The Toronto Police Services Board is debating whether or not to implement a trio of recommendations that were made following a coroner’s inquest into the shooting of Andrew Loku.

Loku, 45, was killed shortly after midnight on July 5, 2015 as he wielded a hammer in the third-floor hallway of an apartment building near Caledonia and Rogers roads.

The Special Investigations Unit subsequently ruled that an unnamed officer who fired the fatal shots would not be charged after determining that he “feared for his life, though a coroner’s inquest was eventually ordered to look into how to prevent future deaths.

A total of 39 recommendations were made at the end of June 2017 as a result of that inquest, however many of them concerned training and other matters that do not have to be voted on by the TPS board.

The recommendations that were forwarded to the TPS board for consideration at today’s meeting include the formation of a committee to “consider possible or identified disparities in services and outcomes for racialized persons” and the staging of a pilot study in 14 and 51 Divisions to determine whether more training and education around interactions with people who have “racial, mental health or addiction differences” leads to an overall reduction in use of force incidents.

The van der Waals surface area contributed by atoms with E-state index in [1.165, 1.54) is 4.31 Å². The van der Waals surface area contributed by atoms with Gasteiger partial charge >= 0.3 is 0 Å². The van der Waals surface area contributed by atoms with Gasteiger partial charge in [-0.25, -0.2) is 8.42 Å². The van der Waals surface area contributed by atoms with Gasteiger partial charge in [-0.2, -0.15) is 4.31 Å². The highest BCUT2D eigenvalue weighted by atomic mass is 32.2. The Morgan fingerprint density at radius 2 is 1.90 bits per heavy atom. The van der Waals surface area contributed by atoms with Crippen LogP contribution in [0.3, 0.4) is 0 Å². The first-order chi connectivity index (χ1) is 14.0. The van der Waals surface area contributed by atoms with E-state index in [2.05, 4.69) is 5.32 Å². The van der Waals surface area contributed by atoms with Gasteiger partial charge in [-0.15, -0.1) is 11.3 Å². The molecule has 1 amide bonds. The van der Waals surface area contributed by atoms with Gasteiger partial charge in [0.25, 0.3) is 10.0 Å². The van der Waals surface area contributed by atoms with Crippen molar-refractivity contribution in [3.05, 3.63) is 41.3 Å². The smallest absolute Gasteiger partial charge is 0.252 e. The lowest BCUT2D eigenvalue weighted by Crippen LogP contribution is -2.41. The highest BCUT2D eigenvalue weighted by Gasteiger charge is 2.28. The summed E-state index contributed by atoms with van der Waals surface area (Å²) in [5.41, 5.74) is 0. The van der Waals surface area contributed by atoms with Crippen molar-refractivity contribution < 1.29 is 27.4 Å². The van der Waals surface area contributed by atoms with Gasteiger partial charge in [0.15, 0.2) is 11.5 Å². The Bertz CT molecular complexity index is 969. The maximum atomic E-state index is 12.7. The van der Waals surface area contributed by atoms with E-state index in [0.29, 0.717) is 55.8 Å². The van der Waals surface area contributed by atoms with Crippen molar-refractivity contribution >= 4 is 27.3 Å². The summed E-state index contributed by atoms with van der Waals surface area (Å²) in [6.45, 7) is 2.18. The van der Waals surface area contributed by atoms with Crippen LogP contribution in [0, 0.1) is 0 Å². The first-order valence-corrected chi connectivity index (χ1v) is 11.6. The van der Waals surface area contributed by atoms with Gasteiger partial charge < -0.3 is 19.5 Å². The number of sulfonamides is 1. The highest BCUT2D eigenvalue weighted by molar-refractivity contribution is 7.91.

The third and final recommendation calls for the board to maintain an existing committee that is made up of representatives from the TPS and the mental health community.

Addressing members of the TPS board during today’s meeting, activist Desmond Cole said that the formation of a committee may seem like a sound idea but will be worthless unless it is accompanied by a change in attitude among board members.

Cole also took issue with the fact that no funding has been assigned to the proposed committee as of yet, calling that a reflection of how much priority the board is assigning to it.

“The board hasn’t even acknowledged how reckless those actions were,” he said of the Loku shooting. “Maybe you don’t think that is in your purview but I fundamentally disagree with you. Maybe this poker face that everybody at this table is so good at, maybe that is not serving the community.”

Some of the other recommendations made by the coroner’s inquest include a request to have police measure the effectiveness of training related to "anti-black racism and persons in crisis" through written and oral examinations and a request to have police test officers for implicit racial bias.